The game-changing powers of generalists in a specialising world

How do the life and development of Vincent Van Gogh & Roger Federer & Django Reinhardt compare to that of Tiger Woods and Judith Polgar and career trajectories of West Point graduates and Nobel-prize winning scientists? And why should we care?

Whether you are fresh graduate embarking on a career or an experienced professional grappling with a “mid-life crisis”, or even a serial entrepreneur with varying degrees of success, we all have been faced with some variation of a rather fundamental question : what do I want to do with my life, or how can I become the best version of myself ?

Improve and specialise early vs Improvise and specialise late ?

The traditional approach to find success in life that we have been told is to find your true “talent”, or “skill” or “calling” as early as possible, and focus obsessively on that to the exclusion of everything else. Malcolm Gladwell’s “Outliers” which popularized the 10,000 hours rule was a shot in the arm for this school of thought.

In the book Range, David Epstein makes the case that this belief is highly over-rated and simplistic, and lays out a strong and nuanced counter-argument that significant experimentation and late specialisation often leads to better outcomes, and to his credit, Malcom Gladwell himself seems to acknowledge as much going by his blurb review.

Delving deep into the lives of some of the most successful people – in sports, arts, science and even regular careers – Epstein unravels the hidden layers under the simplistic belief of the advantages of early specialization to explore various angles of the often ignored fact that human beings are rather complex beings whose understanding of themselves and the world evolve significantly over time. The corollary to this is that by sampling widely, learning a variety of skills and adapting to various situation we dont just become better at identifying what we may be good at, but we also put ourselves in a position to achieve significantly more than someone whose paths were narrow and straightforward. Indeed the legend of the child prodigy may have been vastly overrated versus the many successes of the relatively late bloomers.

 

One self vs many selves?

Indeed in Alice in Wonderland, when the Gryphon asks Alice about her story, she decides to talk about her adventure beginning from that morning, as she says “It’s no use going back to yesterday, as I was a different person then”.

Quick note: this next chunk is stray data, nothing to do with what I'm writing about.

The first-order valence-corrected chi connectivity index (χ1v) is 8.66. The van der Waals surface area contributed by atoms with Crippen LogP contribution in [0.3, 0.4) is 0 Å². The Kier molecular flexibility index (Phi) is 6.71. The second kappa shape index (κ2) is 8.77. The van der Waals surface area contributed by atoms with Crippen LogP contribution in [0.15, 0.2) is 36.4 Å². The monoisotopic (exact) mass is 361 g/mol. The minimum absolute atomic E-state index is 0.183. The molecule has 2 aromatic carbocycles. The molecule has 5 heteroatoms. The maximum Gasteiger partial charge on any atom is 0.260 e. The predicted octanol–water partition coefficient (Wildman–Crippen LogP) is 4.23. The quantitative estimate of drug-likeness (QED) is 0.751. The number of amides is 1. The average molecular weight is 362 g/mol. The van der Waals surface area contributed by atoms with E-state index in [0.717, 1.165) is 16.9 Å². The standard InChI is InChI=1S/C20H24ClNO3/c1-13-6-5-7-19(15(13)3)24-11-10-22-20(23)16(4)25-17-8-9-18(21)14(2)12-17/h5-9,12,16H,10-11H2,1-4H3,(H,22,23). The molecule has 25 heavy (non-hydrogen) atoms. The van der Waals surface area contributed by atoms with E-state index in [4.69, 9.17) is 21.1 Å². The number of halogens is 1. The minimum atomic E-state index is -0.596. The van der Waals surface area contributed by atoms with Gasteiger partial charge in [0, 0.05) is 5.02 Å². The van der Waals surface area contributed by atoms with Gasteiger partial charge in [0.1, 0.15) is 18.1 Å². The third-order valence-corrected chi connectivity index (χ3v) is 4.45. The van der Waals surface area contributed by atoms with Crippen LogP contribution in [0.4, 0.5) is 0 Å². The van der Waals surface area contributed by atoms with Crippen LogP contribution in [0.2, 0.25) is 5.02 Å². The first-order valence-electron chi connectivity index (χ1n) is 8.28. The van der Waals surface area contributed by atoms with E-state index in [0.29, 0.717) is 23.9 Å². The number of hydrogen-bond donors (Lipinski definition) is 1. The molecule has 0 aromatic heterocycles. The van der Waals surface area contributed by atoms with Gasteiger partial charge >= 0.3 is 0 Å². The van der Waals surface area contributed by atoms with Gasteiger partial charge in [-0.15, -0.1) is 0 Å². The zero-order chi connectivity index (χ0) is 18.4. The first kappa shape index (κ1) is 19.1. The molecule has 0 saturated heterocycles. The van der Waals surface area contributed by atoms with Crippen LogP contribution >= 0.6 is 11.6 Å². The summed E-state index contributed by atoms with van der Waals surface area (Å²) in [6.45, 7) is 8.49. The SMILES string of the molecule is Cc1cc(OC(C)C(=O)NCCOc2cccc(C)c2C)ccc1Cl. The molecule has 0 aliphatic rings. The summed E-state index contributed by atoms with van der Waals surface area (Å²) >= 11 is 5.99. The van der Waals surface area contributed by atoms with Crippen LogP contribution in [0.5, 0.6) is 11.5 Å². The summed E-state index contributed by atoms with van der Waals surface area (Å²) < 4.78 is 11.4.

The real-life implications from this are quite fundamental in that discovering and rediscovering the best match for what we are really good at takes years, even decades. The secret to find our life-long true calling does not lie in a psychometric test, indeed if there is such a talent we have been gifted, it must be discovered by iteratively learning about ourselves better over time in the real world. We learn who we are in practice, not in theory.

 

Kind vs Wicked learning environments ?

All this is not to say that there is no role for super-specialisation – in fact the entire arc of science pushes society further into specialized knowledge – but rather that the benefits of such laser-focused, early specialisation usually are restricted toward gaining efficiency in what the author calls narrow, well-defined, “kind” learning environments where the patterns often repeat and feedback is fairly instant. Say chess, for instance.

Unlike most other real-world environments, loosely called “wicked” domains, where the rules are either not clear or incomplete without repetitive patterns and critically, where feedback often is delayed. The most important skills for success in such environments come from having been exposed to various domains, developing insights and applying analogous thinking from fields far removed from the current one to problem-solve dynamically.

Range is a compelling and thought-provoking read for nearly anyone who is interested in learning or improvement, either for themselves or others.

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